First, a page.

So let's start where we want to put the formula, that's Regional Totals, in cell B2 and when you write formulas that get data from different worksheets or even different workbooks, by all means, Click the various locations using the mouse or the trackpad rather than typing in file names and sheet names. We begin with equal sign here. We'll Click the East sheet and then Click the cell that has the total we want, that's F4. So the formula starts to build and you can see it in the Formula Bar. We'll put in a plus then go to the Midwest sheet.

Click that same location and then a plus, same thing with the South and so on here. And then Pacific and finally Click that F4 location and then Enter. And we've got our total and as I Double-Click here to see this more easily, we can see what's happened. Recognize how and it's certainly not intuitive that sheet names are followed by exclamation points. Now something else could happen too and it's not bad, but just be aware of it because it does make formulas look different sometimes. If the sheet name has a space in it, now none of these do, but I'm going to change the name of Pacific to Pacific Rim.

So I'll Double-Click the sheet tab, Click right after the C at the end there, add a space and put in Rim. So I've changed the name of that sheet. How does our formula look now? RegionalTotals, Double-Click. Because there is a space, we also see single quotes so Excel does accommodate that and it certainly is okay to have spaces, but in certain kinds of formulas, you can imagine how this clutters up the formula and makes it look a little bit more crowded. So I'm not saying it's wrong, but just do be aware of that. It's another strong recommendation as to why we should not be typing sheet names.

If you simply Click the sheet name as you're writing the formula, Excel pops it right into place properly. So I'll make another change here, I'll simply go back to the Pacific Rim. I'll Double-Click and Click out there and change the name back to Pacific, Enter. And then our formula, of course, has been readjusted. In this example too, since each of the sheets has Wholesale and Internet right under this, I can simply Double-Click or copy this downward and we've got our totals for Wholesale and our totals for Internet as well. So we've written formulas that gather data from different sheets of the same workbook.

Now let's imagine that in the other workbook, I'll press Ctrl+Tab to get there, there's a sheet tab called Furniture Sales and in cell J8, we want to get the Couches Total from the other file, the East sheet, the West sheet and so on. So we're going to see a similar formula, but it's going to be a little bit different and the way we get there is going to be a little bit different as well. Keep in mind, the other files, I press Ctrl+Tab, on the East sheet, Midwest, South and Pacific sheets, all have a total for, for example, Couches in cell B8, there it is right there, same thing with Midwest, South and Pacific.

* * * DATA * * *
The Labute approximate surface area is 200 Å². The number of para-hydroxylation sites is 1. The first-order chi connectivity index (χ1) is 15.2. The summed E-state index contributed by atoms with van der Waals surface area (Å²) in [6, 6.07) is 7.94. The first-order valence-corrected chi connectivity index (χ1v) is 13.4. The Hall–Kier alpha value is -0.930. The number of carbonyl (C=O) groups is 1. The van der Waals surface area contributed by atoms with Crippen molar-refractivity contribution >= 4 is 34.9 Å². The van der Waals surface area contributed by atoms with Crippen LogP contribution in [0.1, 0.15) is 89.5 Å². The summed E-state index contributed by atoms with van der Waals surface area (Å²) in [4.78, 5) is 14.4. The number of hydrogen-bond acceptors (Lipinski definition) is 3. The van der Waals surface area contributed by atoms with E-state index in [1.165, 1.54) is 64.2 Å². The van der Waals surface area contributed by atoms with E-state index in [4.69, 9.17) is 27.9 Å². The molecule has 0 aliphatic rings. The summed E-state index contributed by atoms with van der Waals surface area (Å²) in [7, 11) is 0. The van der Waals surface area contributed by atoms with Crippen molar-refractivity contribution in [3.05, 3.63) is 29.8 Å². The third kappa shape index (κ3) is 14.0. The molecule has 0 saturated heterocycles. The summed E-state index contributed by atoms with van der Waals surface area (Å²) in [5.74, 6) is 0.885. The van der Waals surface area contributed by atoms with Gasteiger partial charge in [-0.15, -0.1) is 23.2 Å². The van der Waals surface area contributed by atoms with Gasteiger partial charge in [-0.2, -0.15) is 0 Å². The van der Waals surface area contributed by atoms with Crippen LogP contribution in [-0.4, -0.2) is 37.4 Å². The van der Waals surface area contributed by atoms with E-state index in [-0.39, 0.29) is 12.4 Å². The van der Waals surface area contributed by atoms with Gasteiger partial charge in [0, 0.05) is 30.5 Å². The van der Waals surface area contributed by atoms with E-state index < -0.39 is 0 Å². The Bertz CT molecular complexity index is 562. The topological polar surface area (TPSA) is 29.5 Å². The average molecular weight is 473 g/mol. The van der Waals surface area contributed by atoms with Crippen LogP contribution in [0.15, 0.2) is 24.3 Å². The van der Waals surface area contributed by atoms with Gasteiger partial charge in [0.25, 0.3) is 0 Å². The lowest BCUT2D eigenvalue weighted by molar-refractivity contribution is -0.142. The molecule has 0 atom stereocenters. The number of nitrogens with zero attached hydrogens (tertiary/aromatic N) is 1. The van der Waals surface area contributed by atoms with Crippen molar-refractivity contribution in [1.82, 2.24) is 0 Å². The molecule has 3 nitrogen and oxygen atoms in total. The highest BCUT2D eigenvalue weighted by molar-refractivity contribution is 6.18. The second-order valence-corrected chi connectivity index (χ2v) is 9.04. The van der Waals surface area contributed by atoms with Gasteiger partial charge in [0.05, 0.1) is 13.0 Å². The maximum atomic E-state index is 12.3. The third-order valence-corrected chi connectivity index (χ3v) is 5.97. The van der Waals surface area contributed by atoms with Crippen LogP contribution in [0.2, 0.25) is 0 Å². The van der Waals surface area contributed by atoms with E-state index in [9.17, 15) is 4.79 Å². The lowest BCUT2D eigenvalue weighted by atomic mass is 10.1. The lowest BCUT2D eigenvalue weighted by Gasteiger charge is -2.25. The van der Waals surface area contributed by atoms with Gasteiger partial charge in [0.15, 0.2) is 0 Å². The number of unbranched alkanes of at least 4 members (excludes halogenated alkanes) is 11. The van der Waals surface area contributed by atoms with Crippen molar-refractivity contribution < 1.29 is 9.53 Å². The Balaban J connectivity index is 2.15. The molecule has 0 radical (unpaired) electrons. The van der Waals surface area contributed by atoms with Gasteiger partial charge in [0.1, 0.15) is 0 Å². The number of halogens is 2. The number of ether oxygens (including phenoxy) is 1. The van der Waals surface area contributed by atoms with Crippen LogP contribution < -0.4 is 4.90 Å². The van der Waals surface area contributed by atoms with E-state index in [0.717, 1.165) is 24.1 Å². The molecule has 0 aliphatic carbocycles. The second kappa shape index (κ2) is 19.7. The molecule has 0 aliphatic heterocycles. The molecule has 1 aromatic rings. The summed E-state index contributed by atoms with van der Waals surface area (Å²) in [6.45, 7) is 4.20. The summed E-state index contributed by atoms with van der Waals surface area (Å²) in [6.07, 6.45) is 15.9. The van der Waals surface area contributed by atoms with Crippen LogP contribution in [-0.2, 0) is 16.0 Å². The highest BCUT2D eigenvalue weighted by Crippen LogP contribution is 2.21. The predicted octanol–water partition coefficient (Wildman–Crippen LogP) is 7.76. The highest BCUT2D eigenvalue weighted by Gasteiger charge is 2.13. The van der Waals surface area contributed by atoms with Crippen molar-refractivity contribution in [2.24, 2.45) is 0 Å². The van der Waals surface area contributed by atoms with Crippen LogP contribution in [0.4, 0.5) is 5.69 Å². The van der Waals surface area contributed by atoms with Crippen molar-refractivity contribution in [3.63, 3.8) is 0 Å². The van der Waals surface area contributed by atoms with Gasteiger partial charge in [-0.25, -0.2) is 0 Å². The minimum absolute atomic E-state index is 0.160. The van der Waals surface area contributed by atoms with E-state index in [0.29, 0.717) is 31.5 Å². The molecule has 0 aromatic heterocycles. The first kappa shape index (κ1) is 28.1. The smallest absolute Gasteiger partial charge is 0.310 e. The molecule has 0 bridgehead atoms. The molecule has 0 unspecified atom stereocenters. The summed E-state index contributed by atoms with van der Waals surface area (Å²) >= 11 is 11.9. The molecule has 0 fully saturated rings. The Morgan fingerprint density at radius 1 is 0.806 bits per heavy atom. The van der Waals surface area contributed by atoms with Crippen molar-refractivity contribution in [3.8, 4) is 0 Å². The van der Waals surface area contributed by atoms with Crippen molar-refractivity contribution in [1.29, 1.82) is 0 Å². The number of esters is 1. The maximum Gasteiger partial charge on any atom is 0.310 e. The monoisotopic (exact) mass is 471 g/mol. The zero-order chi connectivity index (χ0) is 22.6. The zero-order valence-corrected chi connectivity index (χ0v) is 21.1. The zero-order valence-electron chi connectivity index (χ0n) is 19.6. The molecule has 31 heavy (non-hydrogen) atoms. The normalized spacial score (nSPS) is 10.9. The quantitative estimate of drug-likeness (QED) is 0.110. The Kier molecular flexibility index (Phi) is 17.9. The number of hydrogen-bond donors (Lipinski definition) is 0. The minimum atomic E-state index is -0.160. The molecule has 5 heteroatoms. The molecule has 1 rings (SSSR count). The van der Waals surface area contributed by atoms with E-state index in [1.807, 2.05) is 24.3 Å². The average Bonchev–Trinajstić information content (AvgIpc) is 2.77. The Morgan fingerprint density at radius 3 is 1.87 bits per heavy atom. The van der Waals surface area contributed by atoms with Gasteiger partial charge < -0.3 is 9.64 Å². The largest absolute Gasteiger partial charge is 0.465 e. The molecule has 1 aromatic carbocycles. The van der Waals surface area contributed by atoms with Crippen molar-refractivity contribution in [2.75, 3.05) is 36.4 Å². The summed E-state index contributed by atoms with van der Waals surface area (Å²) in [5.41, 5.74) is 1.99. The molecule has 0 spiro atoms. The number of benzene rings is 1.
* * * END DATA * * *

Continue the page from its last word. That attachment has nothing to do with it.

So, as we jump back into the other file, Ctrl+Tab again, it's the fast way to get there and here too we will not be typing much. We certainly will begin with the equal sign and now what do we need? We need to get our East total and you can get to the other workbook by way of Ctrl+Tab or we can go to the View menu, choose Switch Windows, go to Regional Sales and then on the East tab, Click B8, put in a plus. Now, as you watch the formula being built in the Formula Bar, you see that the file name is referred to as well.

So after putting that and we then need to go to the Midwest sheet. Click on that same cell, a plus and then the South sheet, Click B8 again and a plus and Pacific sheet and Click B8 and we're all done. Let me scroll to the right here a bit so we can see this even better and I'll even zoom in too so that we can see what's happened here. The formula certainly is not something you would have typed as I Double-Click it. So what are we seeing here? We are seeing the name of the file in brackets and then the sheet name and then the location of the cell.

This happens four times here since we're gathering data from four separate sheets. So the formulas certainly look a lot more complicated and involved, but it really isn't. In this case, it's really gathering data from four cells and there's our total right there. Now this is going to look quite a bit different though if we close the other file. If you are writing formulas that get data from other workbooks, you definitely want to have the other file open at least as you're creating the formula, but what happens if we go to the other workbook? I'll press Ctrl+Tab again and close and save this workbook.

So I'll choose File>Close or possibly just press CTRL+W, either way. File>Close and do I want to save this? Yes, I do. We've saved it. Now look at this formula as I Double-Click, because the other file is closed, we need to know -- have a reference as to where it is. It's on the C Drive, within a folder called Users, within a folder with my name, Desktop>Exercise Files and of course, this will look different in your environment if you've saved it in a different location, but all this that I'm highlighting right here represents the content of one cell and then we see this being repeated for the three other cells.

So, the formulas look incredibly complex and involved, but they're really not when you think about it. So we've got a formula that's gathering data from different sheets in a completely different workbook and as we saw earlier, we can also write formulas that gather data from different sheets of the same workbook.